J Card Surg. 2022 Aug 23. doi: 10.1111/jocs.16878. Online ahead of print.
BACKGROUND: Off-pump coronary artery bypass (OPCAB) previously demonstrated its potential benefits in women; however, robotic-assisted OPCAB was scarcely studied.
OBJECTIVES: To investigate whether robotic-assisted OPCAB could further improve the outcomes in women and the potential impact of hybrid approaches with stents and completeness of revascularization on the late outcomes.
METHODS: Women who underwent robotic-assisted or conventional OPCAB (with sternotomy) between May 2005 and January 2021 at Lankenau Heart Institute were included. Propensity score matching was used to match 273 pairs on 27 characteristics.
RESULTS: In the intraoperative period, women who underwent robotic-assisted OPCAB presented longer operative times (6.00 vs. 5.38 h; p < 0.001), higher rates of extubation in the operating room (83.9% vs. 75.5%; p = 0.019) and lower rates of blood transfusion (13.2% vs. 32.2%; p < 0.001). In the postoperative period, women who underwent robotic-assisted OPCAB presented lower rates of new onset atrial fibrillation (16.8% vs. 25.6%; p = 0.016), need of blood transfusion (33.0% vs. 54.9%; p < 0.001), shorter intensive care unit (ICU) (46.1 vs. 49.8 h; p = 0.006) and hospital length of stay (5.0 vs. 6.0 days; p < 0.001). We observed no statistically significant differences in the rates of operative death between the groups (1.47% vs. 1.47%; p = 0.771). In the follow-up, we observed no differences in terms of overall survival regardless of hybrid procedures with stents and completeness of revascularization.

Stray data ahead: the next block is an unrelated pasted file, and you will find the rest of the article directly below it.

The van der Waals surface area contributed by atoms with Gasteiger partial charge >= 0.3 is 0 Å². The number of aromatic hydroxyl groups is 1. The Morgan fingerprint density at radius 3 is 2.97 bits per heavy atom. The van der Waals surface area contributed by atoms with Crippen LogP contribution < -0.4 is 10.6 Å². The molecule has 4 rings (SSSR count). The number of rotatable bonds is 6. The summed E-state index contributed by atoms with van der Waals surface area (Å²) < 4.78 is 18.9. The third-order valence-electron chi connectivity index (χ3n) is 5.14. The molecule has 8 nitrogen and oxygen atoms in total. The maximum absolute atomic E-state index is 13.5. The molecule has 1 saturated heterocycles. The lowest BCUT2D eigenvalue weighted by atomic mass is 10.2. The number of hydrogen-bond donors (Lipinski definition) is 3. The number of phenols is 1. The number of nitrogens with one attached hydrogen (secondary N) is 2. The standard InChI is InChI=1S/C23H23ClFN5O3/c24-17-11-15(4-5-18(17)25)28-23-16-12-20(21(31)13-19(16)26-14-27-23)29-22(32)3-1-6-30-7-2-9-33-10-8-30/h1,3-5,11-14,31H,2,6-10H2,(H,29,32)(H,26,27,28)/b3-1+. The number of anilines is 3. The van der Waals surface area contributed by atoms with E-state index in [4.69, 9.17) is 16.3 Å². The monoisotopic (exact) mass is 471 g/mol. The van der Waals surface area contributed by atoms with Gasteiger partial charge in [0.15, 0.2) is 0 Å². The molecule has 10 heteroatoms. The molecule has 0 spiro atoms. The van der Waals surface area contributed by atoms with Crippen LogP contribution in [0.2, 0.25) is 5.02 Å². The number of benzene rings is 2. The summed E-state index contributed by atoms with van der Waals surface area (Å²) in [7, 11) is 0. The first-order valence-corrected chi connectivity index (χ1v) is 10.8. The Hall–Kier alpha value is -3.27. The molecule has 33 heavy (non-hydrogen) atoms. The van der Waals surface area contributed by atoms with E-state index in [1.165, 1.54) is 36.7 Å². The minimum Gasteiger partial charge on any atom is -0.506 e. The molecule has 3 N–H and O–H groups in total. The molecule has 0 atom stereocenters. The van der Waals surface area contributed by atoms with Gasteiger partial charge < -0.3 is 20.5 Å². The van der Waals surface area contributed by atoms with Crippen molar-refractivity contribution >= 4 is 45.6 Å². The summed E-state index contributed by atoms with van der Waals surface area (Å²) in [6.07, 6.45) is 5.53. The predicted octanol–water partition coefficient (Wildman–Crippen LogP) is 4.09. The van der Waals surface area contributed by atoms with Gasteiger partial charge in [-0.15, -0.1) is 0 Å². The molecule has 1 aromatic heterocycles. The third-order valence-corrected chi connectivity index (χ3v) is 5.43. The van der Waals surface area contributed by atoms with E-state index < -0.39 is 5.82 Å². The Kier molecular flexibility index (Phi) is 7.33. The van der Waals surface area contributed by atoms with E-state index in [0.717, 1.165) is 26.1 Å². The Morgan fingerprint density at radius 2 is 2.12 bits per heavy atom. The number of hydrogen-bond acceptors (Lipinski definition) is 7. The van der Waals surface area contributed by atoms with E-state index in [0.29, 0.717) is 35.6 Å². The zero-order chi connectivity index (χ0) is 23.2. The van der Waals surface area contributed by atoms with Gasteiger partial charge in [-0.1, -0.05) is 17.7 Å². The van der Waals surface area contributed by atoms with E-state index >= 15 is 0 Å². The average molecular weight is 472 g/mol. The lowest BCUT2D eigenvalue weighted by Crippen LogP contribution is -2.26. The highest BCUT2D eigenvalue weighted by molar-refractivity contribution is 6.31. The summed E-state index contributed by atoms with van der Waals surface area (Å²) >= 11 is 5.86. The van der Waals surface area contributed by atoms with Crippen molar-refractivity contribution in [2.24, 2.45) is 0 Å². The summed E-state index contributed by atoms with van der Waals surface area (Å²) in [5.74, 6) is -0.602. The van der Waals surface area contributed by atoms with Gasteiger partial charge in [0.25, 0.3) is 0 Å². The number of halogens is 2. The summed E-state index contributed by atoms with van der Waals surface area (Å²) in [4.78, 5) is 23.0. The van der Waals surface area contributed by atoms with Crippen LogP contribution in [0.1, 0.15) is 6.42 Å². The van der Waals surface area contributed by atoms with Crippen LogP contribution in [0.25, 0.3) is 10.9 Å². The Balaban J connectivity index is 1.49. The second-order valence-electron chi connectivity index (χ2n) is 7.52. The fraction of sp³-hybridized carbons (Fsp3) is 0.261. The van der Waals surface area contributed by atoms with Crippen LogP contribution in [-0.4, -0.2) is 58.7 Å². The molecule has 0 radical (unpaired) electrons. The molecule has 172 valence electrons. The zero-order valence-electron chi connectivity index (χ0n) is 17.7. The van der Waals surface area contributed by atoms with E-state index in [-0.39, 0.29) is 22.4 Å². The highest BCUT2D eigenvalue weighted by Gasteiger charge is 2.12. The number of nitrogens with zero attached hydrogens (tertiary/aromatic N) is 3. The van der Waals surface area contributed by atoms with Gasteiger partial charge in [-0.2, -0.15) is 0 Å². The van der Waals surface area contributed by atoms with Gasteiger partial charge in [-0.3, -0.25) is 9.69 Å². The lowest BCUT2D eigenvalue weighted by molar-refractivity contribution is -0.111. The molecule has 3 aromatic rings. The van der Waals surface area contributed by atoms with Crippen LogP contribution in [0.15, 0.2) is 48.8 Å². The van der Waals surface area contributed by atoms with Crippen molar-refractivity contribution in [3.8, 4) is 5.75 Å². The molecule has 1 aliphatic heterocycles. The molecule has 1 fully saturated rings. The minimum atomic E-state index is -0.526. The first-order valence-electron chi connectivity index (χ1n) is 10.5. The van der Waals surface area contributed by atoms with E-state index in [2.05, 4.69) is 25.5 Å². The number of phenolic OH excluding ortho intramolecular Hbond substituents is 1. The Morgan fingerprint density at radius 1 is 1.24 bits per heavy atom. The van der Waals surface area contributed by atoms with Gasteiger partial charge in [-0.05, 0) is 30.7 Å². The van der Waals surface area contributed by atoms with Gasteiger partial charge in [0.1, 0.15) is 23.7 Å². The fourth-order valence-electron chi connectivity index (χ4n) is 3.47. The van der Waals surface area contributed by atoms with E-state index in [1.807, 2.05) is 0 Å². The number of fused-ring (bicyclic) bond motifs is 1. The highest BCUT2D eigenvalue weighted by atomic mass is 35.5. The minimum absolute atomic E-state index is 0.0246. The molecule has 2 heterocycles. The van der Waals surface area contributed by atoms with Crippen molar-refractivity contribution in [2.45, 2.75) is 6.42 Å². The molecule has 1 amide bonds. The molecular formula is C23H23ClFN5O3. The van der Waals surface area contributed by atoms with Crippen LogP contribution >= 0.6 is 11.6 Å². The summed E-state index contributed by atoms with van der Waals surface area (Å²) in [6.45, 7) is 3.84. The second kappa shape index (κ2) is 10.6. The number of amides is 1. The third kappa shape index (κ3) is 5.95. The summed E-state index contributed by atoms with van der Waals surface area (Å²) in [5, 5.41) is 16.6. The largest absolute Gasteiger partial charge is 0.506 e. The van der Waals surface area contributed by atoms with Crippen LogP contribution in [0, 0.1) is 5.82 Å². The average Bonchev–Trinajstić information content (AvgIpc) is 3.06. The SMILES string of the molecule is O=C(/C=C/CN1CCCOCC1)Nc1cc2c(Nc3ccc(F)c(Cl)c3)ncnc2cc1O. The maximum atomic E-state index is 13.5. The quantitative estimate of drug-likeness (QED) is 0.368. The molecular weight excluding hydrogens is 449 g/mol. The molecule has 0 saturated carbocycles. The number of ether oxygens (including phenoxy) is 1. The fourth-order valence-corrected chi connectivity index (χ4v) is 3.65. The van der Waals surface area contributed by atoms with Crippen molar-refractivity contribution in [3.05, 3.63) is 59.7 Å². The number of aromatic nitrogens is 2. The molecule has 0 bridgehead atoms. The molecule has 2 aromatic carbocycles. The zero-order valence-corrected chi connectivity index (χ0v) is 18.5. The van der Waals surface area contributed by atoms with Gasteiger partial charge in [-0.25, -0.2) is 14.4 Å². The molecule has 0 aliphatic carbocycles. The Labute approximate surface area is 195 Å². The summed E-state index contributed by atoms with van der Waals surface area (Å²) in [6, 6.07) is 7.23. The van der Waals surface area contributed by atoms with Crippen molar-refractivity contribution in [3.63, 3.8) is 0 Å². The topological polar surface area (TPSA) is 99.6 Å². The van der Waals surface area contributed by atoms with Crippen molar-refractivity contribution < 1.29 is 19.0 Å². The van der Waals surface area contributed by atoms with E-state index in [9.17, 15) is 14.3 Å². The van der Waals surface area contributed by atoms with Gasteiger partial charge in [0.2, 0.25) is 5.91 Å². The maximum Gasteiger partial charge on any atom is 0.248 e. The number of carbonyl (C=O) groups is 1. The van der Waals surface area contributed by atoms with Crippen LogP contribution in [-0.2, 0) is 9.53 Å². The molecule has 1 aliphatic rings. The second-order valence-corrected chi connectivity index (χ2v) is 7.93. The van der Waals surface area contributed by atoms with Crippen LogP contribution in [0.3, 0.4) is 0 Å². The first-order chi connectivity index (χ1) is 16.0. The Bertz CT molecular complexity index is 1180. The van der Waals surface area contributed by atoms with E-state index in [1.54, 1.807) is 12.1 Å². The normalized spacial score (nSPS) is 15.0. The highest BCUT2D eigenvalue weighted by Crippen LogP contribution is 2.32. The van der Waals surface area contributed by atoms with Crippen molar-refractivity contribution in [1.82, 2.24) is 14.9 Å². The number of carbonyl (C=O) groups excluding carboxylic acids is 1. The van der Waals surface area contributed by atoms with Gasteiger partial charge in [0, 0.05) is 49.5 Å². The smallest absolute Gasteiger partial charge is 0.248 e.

CONCLUSIONS: Robotic-assisted OPCAB in women is as safe as conventional OPCAB and may further improve outcomes. Hybrid coronary revascularization was a valuable adjunct in the robotic scenario and completeness of revascularization did not play a role in this setting.